A year ago this month the province created Efficiency Nova Scotia (ENSC), "an independent administrator to help Nova Scotians cut electricity use." Responsibility for our energy efficiency will no longer be in the hands of a government department, but an independent body. Great idea.
So far, ENSC is just ramping up: recruiting board members, hiring staff, making its logo and website, buying insurance, hiring an auditor, that kind of thing. But whenever it gets rolling, such a body could help us simultaneously save money and reduce our environmental impact. And it's learning new tricks from the most progressive energy efficiency programs on the continent: Oregon Energy Trust and Efficiency Vermont. Both have shown how to get public buy in to your state-of-the-art electricity-saving schemes. Like Leo DiCaprio, playing Howard Hughes, said: It's the way of the future.
With the creation of ENSC, saving energy is a whole new ball game. Really, electricity could be just the start. Consider that 58 percent of our emissions come from non-electric sources like transportation, heat and industrial processes. The new agency provides myriad opportunities to broaden our climate change mitigation efforts beyond electricity. Alas, so far, no one seems particularly interested in grabbing those opportunities.
For example, ENSC could focus on alternative power sources like solar thermal, solar air, solar hot water and geothermal. The province's proposed feed-in tariffs, which provide a guaranteed income for wind producers, don't apply to solar sources. "That's a huge mistake," says Brennan Vogel, Ecology Action Centre's energy coordinator. "It overlooks the proven success of solar [incentive] models elsewhere in Canada and the world. Halifax has the best solar potential of any city in Canada."
Vogel adds that in order to get any financial benefit from producing and selling solar energy, you'd have to form a co-op with your 24 best buds and sell multiple forms of renewable energy. But ENSC could at least help individuals set themselves up to produce their own solar energy, maybe enough for their neighbours too.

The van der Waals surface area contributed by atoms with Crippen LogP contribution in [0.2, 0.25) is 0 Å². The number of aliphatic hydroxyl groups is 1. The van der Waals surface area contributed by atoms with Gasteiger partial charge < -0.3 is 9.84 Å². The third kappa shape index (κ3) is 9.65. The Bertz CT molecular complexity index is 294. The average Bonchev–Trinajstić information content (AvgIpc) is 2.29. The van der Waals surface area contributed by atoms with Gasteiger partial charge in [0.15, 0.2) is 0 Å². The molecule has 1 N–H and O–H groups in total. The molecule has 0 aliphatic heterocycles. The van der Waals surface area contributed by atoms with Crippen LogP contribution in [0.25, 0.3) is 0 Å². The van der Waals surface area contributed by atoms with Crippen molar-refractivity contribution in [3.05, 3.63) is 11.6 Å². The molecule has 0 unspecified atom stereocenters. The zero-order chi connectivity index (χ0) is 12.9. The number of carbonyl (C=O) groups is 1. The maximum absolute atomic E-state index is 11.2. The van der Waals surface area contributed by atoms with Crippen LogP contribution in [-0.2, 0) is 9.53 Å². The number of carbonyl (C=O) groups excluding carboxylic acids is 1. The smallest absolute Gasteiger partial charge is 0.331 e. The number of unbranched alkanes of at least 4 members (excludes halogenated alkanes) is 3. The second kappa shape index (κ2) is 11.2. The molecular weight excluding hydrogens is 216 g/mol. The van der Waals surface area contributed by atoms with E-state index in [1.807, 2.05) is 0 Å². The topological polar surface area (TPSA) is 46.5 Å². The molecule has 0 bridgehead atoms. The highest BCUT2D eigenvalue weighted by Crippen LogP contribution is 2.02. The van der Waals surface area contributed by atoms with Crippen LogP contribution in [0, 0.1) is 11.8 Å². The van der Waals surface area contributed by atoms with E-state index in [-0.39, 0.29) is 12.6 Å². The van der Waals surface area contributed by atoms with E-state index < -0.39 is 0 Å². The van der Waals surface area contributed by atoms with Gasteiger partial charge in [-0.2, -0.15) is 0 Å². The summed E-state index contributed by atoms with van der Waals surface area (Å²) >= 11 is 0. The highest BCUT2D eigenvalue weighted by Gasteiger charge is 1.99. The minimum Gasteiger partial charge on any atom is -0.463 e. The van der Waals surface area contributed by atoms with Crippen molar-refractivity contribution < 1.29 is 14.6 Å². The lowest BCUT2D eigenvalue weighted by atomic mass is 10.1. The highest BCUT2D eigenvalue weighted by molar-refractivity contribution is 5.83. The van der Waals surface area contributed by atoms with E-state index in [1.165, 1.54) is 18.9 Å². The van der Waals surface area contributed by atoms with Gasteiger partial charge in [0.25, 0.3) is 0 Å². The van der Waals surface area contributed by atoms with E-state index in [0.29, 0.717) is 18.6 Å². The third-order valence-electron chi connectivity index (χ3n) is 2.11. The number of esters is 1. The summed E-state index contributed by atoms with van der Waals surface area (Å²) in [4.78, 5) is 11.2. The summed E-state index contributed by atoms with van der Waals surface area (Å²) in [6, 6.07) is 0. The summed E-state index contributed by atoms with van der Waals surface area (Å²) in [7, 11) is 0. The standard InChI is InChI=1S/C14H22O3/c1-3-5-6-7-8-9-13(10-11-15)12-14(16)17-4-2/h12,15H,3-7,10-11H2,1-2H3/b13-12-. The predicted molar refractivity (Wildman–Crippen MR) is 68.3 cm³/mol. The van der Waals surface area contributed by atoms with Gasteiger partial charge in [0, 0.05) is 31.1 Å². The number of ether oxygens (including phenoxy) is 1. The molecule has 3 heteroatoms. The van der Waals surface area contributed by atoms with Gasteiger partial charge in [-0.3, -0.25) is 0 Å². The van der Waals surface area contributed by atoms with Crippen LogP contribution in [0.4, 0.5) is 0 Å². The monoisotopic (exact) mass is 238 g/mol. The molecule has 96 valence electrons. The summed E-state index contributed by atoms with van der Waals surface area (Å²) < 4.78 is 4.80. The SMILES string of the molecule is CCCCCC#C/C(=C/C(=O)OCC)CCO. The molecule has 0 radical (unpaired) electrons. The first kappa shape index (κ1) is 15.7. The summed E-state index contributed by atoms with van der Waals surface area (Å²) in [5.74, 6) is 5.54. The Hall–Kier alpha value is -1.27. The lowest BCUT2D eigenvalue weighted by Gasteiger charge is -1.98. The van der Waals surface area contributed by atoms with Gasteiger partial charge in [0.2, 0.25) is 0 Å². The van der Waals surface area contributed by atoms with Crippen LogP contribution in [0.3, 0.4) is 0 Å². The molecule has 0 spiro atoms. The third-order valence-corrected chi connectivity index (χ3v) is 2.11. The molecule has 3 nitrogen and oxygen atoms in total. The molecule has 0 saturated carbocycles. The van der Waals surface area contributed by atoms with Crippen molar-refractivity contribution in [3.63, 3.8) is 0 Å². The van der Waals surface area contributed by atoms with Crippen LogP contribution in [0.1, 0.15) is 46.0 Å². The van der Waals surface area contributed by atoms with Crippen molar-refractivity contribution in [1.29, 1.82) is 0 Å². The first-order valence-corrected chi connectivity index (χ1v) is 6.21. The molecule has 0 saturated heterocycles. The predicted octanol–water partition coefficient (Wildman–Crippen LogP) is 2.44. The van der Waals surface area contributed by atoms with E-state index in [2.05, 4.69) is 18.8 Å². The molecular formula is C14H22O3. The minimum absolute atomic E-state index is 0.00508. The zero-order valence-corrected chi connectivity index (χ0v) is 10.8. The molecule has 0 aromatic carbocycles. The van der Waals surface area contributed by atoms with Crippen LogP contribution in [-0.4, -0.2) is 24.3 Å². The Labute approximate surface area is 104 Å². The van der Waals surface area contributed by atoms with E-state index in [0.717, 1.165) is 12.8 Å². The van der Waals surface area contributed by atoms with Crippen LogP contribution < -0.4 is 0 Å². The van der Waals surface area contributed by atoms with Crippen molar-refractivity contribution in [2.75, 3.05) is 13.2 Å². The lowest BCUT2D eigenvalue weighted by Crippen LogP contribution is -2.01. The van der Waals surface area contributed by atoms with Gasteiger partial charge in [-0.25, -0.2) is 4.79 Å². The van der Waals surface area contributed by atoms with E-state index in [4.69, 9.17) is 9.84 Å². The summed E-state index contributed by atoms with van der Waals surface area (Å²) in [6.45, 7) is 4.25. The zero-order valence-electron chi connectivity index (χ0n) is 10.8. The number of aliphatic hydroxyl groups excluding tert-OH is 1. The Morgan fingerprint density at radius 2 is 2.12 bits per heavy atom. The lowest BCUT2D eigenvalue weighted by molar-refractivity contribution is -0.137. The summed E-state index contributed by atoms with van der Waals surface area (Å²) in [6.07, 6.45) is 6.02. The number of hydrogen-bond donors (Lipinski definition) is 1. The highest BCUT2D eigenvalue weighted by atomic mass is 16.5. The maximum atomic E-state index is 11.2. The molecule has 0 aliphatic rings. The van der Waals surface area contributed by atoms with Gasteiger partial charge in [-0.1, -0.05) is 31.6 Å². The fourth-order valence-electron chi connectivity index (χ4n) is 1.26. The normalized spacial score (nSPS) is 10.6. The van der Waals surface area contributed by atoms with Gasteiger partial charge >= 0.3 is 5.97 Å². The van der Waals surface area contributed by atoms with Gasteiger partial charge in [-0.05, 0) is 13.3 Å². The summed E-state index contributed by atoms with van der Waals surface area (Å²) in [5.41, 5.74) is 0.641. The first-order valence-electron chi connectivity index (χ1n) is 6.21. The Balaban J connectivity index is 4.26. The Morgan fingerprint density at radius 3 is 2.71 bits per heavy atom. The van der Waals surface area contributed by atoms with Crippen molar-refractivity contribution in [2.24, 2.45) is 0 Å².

Or, it could finally give the province a leader in sustainable transportation. Transportation accounts for about a quarter of the province's greenhouse gas emissions. Yet, to date the province is doing nothing to cut those emissions. Well, actually, it's doing research.
"We're examining the approaches and best practices taken in other jurisdictions," Steve Smith says. He's the media guy at Transportation and Infrastructure Renewal, the lead department in this research. "The goal is to identify where the greatest decreases in greenhouse gas emissions can be had, cost effectively."
Smith adds that the research is necessary because no province in the country yet has a sustainable transportation plan. His department hopes to have one by 2011.
Jen Powley, sustainable transportation coordinator at Ecology Action Centre, says that 2011 is a year later than the province promised. "There are eight or nine departments involved in transportation issues altogether," she says. "There needs to be more integration and there needs to be provincial leadership." Powley offers British Columbia, Saskatchewan and Quebec as examples of provinces that have effectively reduced greenhouse gas emissions by centralizing provincial sustainable transportation planning.
And, she says, once again our good friends at ENSC have a golden opportunity to lead sustainable transportation here. "Point four of the act legislating Efficiency Nova Scotia says they can deal with transportation," she notes. "Using the word 'can' is very deliberate; it had to be, any good policy writer would pick it up. It leaves the window open." In other words, it's a built-in excuse to do nothing about sustainable transportation.
Hugh Fraser, communications advisor at ENSC, says that his agency "only has jurisdiction in electricity, because it's funded from the electricity bill." Before Efficiency Nova Scotia can do anything much beyond telling us to switch light bulbs and install insulation---before it can take on that 58 percent of emissions that are non-electrical ---it needs more direction and funding from the province.
And where will that money come from in an era of increasingly stretched budgets? Let's hope Mr. Dexter does a better carbon tax sell than Stéphane Dion.
Chris Benjamin is the author of Drive-by Saviours, a novel.